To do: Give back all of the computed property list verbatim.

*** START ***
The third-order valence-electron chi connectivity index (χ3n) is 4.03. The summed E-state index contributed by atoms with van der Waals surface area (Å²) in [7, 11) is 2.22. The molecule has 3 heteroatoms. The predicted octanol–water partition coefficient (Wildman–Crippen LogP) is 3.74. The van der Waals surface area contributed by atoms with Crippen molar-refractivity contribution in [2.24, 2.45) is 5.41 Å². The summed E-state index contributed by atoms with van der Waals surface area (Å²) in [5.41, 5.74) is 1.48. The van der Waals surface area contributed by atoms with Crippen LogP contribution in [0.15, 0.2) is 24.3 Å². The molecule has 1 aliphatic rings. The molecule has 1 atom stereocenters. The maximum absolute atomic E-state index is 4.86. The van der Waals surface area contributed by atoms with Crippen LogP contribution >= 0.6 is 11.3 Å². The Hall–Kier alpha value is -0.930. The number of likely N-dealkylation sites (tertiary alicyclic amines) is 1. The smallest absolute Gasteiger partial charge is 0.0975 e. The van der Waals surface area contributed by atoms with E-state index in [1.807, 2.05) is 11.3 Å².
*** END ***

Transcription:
The third-order valence-electron chi connectivity index (χ3n) is 4.03. The summed E-state index contributed by atoms with van der Waals surface area (Å²) in [7, 11) is 2.22. The molecule has 3 heteroatoms. The predicted octanol–water partition coefficient (Wildman–Crippen LogP) is 3.74. The van der Waals surface area contributed by atoms with Crippen molar-refractivity contribution in [2.24, 2.45) is 5.41 Å². The summed E-state index contributed by atoms with van der Waals surface area (Å²) in [5.41, 5.74) is 1.48. The van der Waals surface area contributed by atoms with Crippen LogP contribution in [0.15, 0.2) is 24.3 Å². The molecule has 1 aliphatic rings. The molecule has 1 atom stereocenters. The maximum absolute atomic E-state index is 4.86. The van der Waals surface area contributed by atoms with Crippen LogP contribution >= 0.6 is 11.3 Å². The Hall–Kier alpha value is -0.930. The number of likely N-dealkylation sites (tertiary alicyclic amines) is 1. The smallest absolute Gasteiger partial charge is 0.0975 e. The van der Waals surface area contributed by atoms with E-state index in [1.807, 2.05) is 11.3 Å².